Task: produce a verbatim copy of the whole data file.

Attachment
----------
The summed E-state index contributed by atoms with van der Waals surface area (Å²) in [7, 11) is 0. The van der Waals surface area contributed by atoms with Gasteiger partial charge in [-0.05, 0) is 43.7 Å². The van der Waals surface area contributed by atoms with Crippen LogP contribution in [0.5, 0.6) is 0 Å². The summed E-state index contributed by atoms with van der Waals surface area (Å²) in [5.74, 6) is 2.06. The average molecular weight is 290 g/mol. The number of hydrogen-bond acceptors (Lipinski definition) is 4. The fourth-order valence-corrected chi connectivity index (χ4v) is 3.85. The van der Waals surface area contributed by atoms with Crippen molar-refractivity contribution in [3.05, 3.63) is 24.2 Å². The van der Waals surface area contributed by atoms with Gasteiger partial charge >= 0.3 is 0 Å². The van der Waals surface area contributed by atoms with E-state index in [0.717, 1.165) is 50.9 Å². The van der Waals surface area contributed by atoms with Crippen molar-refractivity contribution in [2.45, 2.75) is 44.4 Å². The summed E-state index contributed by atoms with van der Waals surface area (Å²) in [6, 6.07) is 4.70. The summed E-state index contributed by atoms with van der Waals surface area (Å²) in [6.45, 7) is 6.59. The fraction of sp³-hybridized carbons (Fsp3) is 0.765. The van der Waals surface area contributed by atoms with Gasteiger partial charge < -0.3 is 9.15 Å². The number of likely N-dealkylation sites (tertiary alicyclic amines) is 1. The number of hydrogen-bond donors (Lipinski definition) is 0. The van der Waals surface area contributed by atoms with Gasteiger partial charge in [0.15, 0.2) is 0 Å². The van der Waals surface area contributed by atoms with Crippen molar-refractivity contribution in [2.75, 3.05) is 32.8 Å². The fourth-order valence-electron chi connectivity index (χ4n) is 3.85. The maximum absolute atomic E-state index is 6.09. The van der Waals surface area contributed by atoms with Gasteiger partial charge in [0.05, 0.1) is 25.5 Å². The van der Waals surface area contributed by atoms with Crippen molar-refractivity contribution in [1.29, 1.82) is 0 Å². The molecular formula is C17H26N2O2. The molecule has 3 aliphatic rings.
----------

The summed E-state index contributed by atoms with van der Waals surface area (Å²) in [7, 11) is 0. The van der Waals surface area contributed by atoms with Gasteiger partial charge in [-0.05, 0) is 43.7 Å². The van der Waals surface area contributed by atoms with Crippen LogP contribution in [0.5, 0.6) is 0 Å². The summed E-state index contributed by atoms with van der Waals surface area (Å²) in [5.74, 6) is 2.06. The average molecular weight is 290 g/mol. The number of hydrogen-bond acceptors (Lipinski definition) is 4. The fourth-order valence-corrected chi connectivity index (χ4v) is 3.85. The van der Waals surface area contributed by atoms with Crippen molar-refractivity contribution in [3.05, 3.63) is 24.2 Å². The van der Waals surface area contributed by atoms with Gasteiger partial charge >= 0.3 is 0 Å². The van der Waals surface area contributed by atoms with E-state index in [0.717, 1.165) is 50.9 Å². The van der Waals surface area contributed by atoms with Crippen molar-refractivity contribution in [2.45, 2.75) is 44.4 Å². The summed E-state index contributed by atoms with van der Waals surface area (Å²) in [6, 6.07) is 4.70. The summed E-state index contributed by atoms with van der Waals surface area (Å²) in [6.45, 7) is 6.59. The fraction of sp³-hybridized carbons (Fsp3) is 0.765. The van der Waals surface area contributed by atoms with Gasteiger partial charge < -0.3 is 9.15 Å². The number of likely N-dealkylation sites (tertiary alicyclic amines) is 1. The number of hydrogen-bond donors (Lipinski definition) is 0. The van der Waals surface area contributed by atoms with Gasteiger partial charge in [0.15, 0.2) is 0 Å². The van der Waals surface area contributed by atoms with Crippen molar-refractivity contribution in [2.75, 3.05) is 32.8 Å². The fourth-order valence-electron chi connectivity index (χ4n) is 3.85. The maximum absolute atomic E-state index is 6.09. The van der Waals surface area contributed by atoms with Gasteiger partial charge in [0.05, 0.1) is 25.5 Å². The van der Waals surface area contributed by atoms with Crippen molar-refractivity contribution in [1.29, 1.82) is 0 Å². The molecular formula is C17H26N2O2. The molecule has 3 aliphatic rings.